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Empty nester house plans: what to do when the kids move out

Empty nesters playing cards on a patio

With the kids out of the house, many "empty-nesters" have large portions of their homes they no longer use. Many of those parents are repurposing unused bedrooms and family rooms, sometimes changing their entire home designs to meet their current needs. Increasingly, the changes are not just for today but for years to come.

Here’s a look at several popular empty nester house plans that can make the most of newfound space.

Transform spare bedrooms

Spare bedrooms are being repurposed for games, arts and crafts, yoga and exercise, as well as home offices. If you’re seeking more usable space, consider removing walls between bedrooms.

To make your project successful, focus on lighting. “Bedrooms typically lack good lighting, and they may not have ceiling fixtures,” says Larry Greene, president, Case Design/Remodeling Indianapolis. “Update the electrical system to include overall, ambient and task lighting, and ample power outlets.”

While you might remove a closet to create function, you’ll still need storage, he points out. For a sleek retreat, hire a carpenter to create built-in bookcases and a desk. Or, if the room will double as a guest room, consider space-saving, multi-function furniture such as a free-standing desk and sleeper-sofa.

Decorate the room based on its new use. Décor that was appropriate for a teen’s bedroom is probably not suitable for the repurposed room.

Create a first-floor master suite

When upstairs bedrooms are repurposed, “many empty-nesters are gravitating toward first-floor master suites with a dream bath,” notes designer Lori Bitter CEO, and president, The Business of Aging. The former master bedroom becomes a guest room while a master suite is built on the first floor.

Dual or first-floor master suites are common in new homes, but with remodeling they can also be created in older homes. If you can’t redesign your existing space, an addition may provide the space you need. Usually, additions are built onto the rear of the house, where there’s more usable space.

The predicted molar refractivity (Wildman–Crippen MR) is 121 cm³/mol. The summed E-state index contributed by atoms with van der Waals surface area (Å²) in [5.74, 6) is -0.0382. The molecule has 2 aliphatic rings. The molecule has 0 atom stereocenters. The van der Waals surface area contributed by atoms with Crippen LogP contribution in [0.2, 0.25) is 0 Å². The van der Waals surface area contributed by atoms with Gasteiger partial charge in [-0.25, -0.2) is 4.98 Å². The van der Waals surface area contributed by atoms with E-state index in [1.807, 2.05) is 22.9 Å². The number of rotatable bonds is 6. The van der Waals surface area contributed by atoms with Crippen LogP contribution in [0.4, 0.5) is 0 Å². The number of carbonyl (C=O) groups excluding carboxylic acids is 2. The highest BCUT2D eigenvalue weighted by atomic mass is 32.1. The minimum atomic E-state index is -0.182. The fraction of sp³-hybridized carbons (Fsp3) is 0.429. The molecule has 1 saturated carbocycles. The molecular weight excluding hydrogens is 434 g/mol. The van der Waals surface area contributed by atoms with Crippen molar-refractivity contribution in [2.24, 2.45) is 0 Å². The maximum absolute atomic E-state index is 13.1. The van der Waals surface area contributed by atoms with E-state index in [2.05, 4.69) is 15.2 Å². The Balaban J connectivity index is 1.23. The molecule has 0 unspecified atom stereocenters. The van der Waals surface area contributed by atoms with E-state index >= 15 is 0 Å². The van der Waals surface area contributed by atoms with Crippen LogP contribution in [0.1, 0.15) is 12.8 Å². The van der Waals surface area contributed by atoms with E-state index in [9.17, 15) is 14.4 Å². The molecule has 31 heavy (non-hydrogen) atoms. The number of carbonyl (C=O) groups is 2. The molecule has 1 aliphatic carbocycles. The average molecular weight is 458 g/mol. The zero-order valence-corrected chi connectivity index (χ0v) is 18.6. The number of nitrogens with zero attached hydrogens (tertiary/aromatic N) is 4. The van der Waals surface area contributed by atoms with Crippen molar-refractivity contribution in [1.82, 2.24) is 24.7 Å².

Add a wet room

A common part of an empty nester house plan is to add a bit of luxury to a bathroom. Traditional baths are being transformed into spa-like wet rooms, with level, doorless showers. This modern approach to baths makes it easier for homeowners to age in place by minimizing tripping hazards and easily accommodating older populations.

Built-in shower benches are popular with all ages, and designer grab bars – instead of the traditional, institutional bars – are entering the market. “There is a big move to make attractive, artistic, spa-quality, grab bars with designer finishes,” Bitter says. Other bath trends include improving lighting and installing comfort height toilets, which are two to three inches higher than other models.

Refresh the kitchen

In the kitchen, upper cabinets are coming down, even in traditional markets. Instead of high cabinets, some empty nesters are gravitating toward the fresh, clean look of easy-to-access open shelving and deep drawers. For islands, “[s]ingle-height seating is becoming more popular than dual-height islands, along with electric or induction cooktops rather than gas,” Bitter points out.

“Small, space-wasting, closet-sized kitchen pantries are out, too,” Greene says. Instead, matching pantry cabinets are being built into empty nest house plans. Larger kitchens may include walk-in pantries with custom shelves.

Heat the floors

The use of underfloor heating is projected to grow 8.7% between 2015 and 2020. It’s particularly popular underneath tile-floor kitchens and baths. “Heated floors can be almost therapeutic for people with foot problems or arthritis,” Bitter says. This makes adding heated floors to a house plan especially attractive to empty nesters. When installed throughout the house, heated floors emanate a gentle, consistent warmth that is also energy efficient.

Doors

Upgrading doors is a nice touch to an empty nest house plan. Doors are becoming taller and wider, Greene says. “We’re seeing eight-foot double doors for entryways and bold pops of color.” Interior doors are taller, with multiple panels or tall, glass inserts. Lever-style door handles are popular throughout because they’re more ergonomic, Greene points out.

Alter the great outdoors

“We think of outdoor living spaces mainly for young families, but empty-nesters increasingly are considering their backyards as extensions of their homes,” Bitter says. “They’re adding outdoor dining rooms and making nature more accessible.”

Foldable glass patio doors, for example, are a big trend that minimizes the indoor/outdoor divide. You don’t have to live in a year-round warm climate to include these features. Front porches are becoming more popular in house plans as they help empty nesters connect with neighbors and their communities.

With the nest empty, parents are beginning to nurture themselves and use their space to fulfill their new priorities. While creating an empty nest house plan and updating your home to reflect life’s changes, remember to also update your insurance policy. Contact a Nationwide agent to make sure you’re adequately protected.

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